Sure, you can scroll through the school's website, talk to alumni, read reviews and even visit the place, but that is only the tip of the iceberg. Like Mark Baechle told me, with most students making such big time and financial commitments, educators should be responsible and ask themselves whether they are promising everyone a successful career.

Getting into a top program doesn't offer as much guarantee as it used to before. During our conversation with Daniel Carlin, the Director of USC Thornton's Screen Scoring program shared that "if you go to a law, engineering, or medical school and do well here, it is pretty much guaranteed that you will be able to … get a job that pays well right away; but if you are an artist, that isn't the case." The professor conveys that it takes, on average, about five years after graduating with a Master's degree for his screen-scoring students to get to a point where they don't have to worry about paying their rent.
2. Competence-based learning
This brings me to my next point, where young musicians get to apply their recently-acquired knowledge in real-life situations. And when I say real-life situations I don't mean those simulation-of-reality tasks that you get as homework with all of the "what if" and "let's imagine" for each class, no. I'm talking about doing actual projects where you solve current issues and problems.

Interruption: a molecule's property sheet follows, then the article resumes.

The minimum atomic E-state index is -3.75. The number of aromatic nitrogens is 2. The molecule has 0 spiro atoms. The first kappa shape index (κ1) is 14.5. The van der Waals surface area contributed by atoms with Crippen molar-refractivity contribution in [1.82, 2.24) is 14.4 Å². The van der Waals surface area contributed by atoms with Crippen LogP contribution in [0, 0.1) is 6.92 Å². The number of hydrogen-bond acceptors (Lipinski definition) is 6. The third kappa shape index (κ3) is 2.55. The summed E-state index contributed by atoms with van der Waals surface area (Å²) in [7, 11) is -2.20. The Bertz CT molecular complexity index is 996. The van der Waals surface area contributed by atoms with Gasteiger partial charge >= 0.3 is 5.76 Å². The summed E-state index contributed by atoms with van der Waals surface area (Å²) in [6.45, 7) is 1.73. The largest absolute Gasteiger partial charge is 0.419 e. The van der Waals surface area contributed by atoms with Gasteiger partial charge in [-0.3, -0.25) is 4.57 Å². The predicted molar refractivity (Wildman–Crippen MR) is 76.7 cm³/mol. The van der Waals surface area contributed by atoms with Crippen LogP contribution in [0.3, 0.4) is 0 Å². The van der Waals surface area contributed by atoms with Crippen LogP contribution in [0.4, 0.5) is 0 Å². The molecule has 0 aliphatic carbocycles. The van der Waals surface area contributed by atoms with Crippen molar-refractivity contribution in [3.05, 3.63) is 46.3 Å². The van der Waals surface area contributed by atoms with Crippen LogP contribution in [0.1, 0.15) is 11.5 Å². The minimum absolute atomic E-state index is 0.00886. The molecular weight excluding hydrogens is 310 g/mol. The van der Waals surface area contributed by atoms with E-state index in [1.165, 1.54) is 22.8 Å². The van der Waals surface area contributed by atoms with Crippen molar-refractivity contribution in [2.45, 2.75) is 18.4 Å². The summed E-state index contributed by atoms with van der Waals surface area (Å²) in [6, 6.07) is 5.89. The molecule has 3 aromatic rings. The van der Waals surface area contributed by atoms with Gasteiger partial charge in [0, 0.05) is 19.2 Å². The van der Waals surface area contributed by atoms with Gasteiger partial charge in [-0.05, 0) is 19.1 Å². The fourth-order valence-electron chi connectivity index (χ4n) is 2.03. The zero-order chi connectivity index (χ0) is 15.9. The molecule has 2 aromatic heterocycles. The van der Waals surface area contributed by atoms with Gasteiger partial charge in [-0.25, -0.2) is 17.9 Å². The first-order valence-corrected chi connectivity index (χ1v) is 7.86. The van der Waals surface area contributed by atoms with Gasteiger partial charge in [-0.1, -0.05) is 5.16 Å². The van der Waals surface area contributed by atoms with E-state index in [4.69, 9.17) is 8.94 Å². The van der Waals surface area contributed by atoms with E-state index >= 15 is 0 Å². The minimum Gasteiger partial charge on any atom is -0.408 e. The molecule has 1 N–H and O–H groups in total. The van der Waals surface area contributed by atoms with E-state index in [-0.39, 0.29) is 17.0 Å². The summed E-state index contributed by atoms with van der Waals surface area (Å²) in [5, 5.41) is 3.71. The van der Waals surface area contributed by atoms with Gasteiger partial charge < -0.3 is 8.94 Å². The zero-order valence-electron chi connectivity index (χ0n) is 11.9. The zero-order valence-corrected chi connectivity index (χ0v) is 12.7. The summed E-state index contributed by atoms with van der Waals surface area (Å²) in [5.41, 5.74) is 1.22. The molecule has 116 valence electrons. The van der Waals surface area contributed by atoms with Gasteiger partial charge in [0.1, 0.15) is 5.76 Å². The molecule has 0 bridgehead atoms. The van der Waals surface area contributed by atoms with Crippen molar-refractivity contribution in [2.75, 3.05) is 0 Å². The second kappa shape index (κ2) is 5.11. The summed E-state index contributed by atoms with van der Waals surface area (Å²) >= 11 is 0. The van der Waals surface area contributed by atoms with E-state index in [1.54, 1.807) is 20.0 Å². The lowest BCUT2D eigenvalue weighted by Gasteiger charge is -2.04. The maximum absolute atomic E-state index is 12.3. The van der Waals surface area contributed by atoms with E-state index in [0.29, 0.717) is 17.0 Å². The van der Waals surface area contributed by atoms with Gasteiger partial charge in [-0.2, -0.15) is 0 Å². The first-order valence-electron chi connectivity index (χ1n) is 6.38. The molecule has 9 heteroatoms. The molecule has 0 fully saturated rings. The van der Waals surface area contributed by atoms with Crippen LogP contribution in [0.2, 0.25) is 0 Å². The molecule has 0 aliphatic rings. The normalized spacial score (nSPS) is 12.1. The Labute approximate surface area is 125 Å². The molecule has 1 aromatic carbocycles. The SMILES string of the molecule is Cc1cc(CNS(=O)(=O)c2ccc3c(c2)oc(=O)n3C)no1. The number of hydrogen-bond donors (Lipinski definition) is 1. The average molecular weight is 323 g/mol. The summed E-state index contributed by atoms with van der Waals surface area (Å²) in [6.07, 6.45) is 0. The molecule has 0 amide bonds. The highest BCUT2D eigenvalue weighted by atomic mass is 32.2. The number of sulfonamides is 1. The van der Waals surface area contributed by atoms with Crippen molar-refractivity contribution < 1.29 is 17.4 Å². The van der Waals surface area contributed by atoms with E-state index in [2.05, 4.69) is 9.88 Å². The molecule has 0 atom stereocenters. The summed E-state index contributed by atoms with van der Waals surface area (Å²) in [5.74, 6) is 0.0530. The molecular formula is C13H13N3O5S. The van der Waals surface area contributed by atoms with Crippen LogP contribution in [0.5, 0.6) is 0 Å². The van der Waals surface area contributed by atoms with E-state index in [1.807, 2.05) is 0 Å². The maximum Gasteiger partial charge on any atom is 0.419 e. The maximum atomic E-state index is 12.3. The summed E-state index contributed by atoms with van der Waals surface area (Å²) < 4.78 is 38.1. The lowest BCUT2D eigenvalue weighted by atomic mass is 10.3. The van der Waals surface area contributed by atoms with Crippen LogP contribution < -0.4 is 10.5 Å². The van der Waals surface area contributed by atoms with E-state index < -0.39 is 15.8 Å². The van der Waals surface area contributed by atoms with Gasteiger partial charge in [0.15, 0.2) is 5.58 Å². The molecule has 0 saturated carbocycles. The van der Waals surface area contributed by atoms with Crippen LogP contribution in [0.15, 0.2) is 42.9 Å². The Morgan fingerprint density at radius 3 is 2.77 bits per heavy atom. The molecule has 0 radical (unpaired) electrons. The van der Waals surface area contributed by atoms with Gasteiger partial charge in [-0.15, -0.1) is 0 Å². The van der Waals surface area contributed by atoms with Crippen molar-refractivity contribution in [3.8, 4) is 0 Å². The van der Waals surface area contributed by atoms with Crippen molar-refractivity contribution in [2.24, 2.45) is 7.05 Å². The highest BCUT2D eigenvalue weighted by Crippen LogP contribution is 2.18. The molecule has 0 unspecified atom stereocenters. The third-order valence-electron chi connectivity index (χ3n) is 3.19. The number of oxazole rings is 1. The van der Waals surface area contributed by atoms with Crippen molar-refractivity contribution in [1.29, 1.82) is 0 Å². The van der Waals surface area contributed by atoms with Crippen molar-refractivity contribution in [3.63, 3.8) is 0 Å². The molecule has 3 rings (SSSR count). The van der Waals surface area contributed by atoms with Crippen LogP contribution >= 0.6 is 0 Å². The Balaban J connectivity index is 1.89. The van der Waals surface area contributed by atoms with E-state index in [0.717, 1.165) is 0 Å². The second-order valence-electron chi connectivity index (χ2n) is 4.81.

Let's take The Dyson Institute of Engineering and Technology as an example. Not only is their education free, but their students get hands-on experience from the very first day, working alongside the Dyson Technology Global Engineering team from day one. Every week is made up of two days of studying and three days of work, for which the young engineers receive a salary. Now, how cool is this? Furthermore, you have a guaranteed job position at the company upon graduation.

The only university that comes at least closer to this idea is probably Purdue University Fort Wayne School of Music. As Gregory Jones explained, its Music Industry and Popular Music Performance and Songwriting degrees are in partnership with Sweetwater, which is the largest online retailer of musical instruments and pro audio equipment in the United States. "This means that all of our students who graduate with our degree in that area have great promise for a job at Sweetwater," he says. With the wide range of positions presented at the company, it's nice knowing that you already might have an offer before you even graduate.
3. Freedom to build your own curriculum
Another key factor I can't seem to understand is why you need to wait until your Master's degree to start diving deeper into the field you want to explore: you wouldn't even need to use the fingers on both hands to count how many undergraduate film scoring programs are there. Even if you do end up in one of the institutions that does offer a screen scoring major, it would be filled with a plethora of other subjects, also referred to as the canon.

Although you need music theory and history — along with other classes — in order to be a professional in your field, the industry is changing so quickly that many universities don't even have the time to adapt their curriculum to prepare its students for a proper long-lasting career. In my opinion, music schools could and should give more freedom to design your own course, catered to your specific needs and career paths.

How would an ideal music school look like for you?